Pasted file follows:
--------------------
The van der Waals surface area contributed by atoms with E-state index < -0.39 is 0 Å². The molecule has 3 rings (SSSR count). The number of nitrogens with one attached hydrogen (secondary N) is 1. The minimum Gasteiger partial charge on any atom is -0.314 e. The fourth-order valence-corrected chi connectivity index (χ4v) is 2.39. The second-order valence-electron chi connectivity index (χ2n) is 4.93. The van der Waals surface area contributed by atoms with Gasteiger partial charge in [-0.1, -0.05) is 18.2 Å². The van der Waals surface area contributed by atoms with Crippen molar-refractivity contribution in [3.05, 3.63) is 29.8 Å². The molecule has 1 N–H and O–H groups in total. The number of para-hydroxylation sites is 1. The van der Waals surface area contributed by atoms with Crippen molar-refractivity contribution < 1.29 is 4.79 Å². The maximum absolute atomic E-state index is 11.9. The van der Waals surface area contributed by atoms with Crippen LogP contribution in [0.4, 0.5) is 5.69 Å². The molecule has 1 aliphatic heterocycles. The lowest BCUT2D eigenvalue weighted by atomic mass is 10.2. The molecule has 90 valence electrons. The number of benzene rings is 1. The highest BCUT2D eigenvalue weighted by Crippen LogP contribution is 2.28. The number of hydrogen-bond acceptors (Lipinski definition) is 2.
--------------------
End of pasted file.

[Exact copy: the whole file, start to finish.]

The van der Waals surface area contributed by atoms with E-state index < -0.39 is 0 Å². The molecule has 3 rings (SSSR count). The number of nitrogens with one attached hydrogen (secondary N) is 1. The minimum Gasteiger partial charge on any atom is -0.314 e. The fourth-order valence-corrected chi connectivity index (χ4v) is 2.39. The second-order valence-electron chi connectivity index (χ2n) is 4.93. The van der Waals surface area contributed by atoms with Gasteiger partial charge in [-0.1, -0.05) is 18.2 Å². The van der Waals surface area contributed by atoms with Crippen molar-refractivity contribution in [3.05, 3.63) is 29.8 Å². The molecule has 1 N–H and O–H groups in total. The number of para-hydroxylation sites is 1. The van der Waals surface area contributed by atoms with Crippen molar-refractivity contribution < 1.29 is 4.79 Å². The maximum absolute atomic E-state index is 11.9. The van der Waals surface area contributed by atoms with Crippen LogP contribution in [0.4, 0.5) is 5.69 Å². The molecule has 1 aliphatic heterocycles. The lowest BCUT2D eigenvalue weighted by atomic mass is 10.2. The molecule has 90 valence electrons. The number of benzene rings is 1. The highest BCUT2D eigenvalue weighted by Crippen LogP contribution is 2.28. The number of hydrogen-bond acceptors (Lipinski definition) is 2.